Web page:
Among the "magic" figures, magic squares enjoyed the greatest popularity. These are squares broken into a number of smaller squares, that is, fields, in which the numbers representing some progress are spelled out this way, that the sum of the numbers in each horizontal row and in each vertical column, and there is always one and the same on both diagonals.
Magic squares were known to the Chinese and Hindus for several thousand years. There are Chinese amulets with magic squares, with no digits yet, but there are adequate numbers of punctures or cavities. They were also known to the Arabs in the ninth century of the new era. He introduced them to Europe, or at least the first rules of their lists were shown to Europeans by a Greek named Moscopoulos, who lived in Constantinople in the early 15th century.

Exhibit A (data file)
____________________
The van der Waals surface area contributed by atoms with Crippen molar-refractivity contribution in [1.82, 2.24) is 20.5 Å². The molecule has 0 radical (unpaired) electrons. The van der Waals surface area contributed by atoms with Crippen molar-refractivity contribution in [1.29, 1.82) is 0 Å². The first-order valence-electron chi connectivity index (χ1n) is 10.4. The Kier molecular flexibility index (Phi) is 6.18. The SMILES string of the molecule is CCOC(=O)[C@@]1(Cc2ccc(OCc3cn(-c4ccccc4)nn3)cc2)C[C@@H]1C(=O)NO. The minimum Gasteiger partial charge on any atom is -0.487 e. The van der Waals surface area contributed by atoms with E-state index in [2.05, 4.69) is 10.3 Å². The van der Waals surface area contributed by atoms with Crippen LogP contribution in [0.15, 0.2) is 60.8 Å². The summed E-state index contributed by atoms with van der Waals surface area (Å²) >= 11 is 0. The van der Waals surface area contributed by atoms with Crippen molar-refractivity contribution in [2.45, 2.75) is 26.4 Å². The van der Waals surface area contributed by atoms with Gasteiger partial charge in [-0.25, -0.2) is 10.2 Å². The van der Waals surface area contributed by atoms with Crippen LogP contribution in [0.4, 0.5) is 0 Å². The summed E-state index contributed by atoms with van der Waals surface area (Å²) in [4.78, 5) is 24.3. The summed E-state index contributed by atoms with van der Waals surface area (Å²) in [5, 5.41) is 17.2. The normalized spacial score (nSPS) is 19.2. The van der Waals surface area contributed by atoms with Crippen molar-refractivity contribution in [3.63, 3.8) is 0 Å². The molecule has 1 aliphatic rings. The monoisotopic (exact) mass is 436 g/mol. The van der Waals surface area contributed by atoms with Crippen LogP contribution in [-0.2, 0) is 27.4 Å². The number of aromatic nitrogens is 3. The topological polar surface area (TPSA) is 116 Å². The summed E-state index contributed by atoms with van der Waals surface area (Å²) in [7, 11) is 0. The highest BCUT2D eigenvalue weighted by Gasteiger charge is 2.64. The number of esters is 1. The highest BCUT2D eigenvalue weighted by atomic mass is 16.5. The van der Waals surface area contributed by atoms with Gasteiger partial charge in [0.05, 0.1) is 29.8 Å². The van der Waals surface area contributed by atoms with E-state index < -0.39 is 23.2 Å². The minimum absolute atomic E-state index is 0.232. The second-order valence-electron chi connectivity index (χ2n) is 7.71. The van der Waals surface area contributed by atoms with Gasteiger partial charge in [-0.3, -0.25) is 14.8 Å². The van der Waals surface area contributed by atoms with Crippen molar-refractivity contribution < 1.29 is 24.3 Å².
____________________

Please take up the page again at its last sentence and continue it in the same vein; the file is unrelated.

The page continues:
The most historic magic square in Europe can be undoubtedly called this one, which appears on one of the masterpieces of the brush D ii r e r a entitled Melancholia. It is a square composed of 16 half, and put together so ingeniously, that the bottom two middle numbers give the year of the work:
And the following centuries, and modern times have not ceased to be interested in magic figures. Great mathematicians, mainly French mathematicians, like Bachet, Fre-nicle, Fermat, Dagger, La Hire, they eagerly develop various methods of putting together magic squares. In his Recreations, Ozanam devotes an entire chapter XII of the first part to them. B. Violle a year 1837 publishes a three-volume work devoted exclusively to magic squares entitled Traite complet des quarres magiąues. Finally, M.. A r n o u x in interesting studies announced in the year 1894, summing up all the achievements of their predecessors, sheds a lot of new and interesting light on this age-old issue.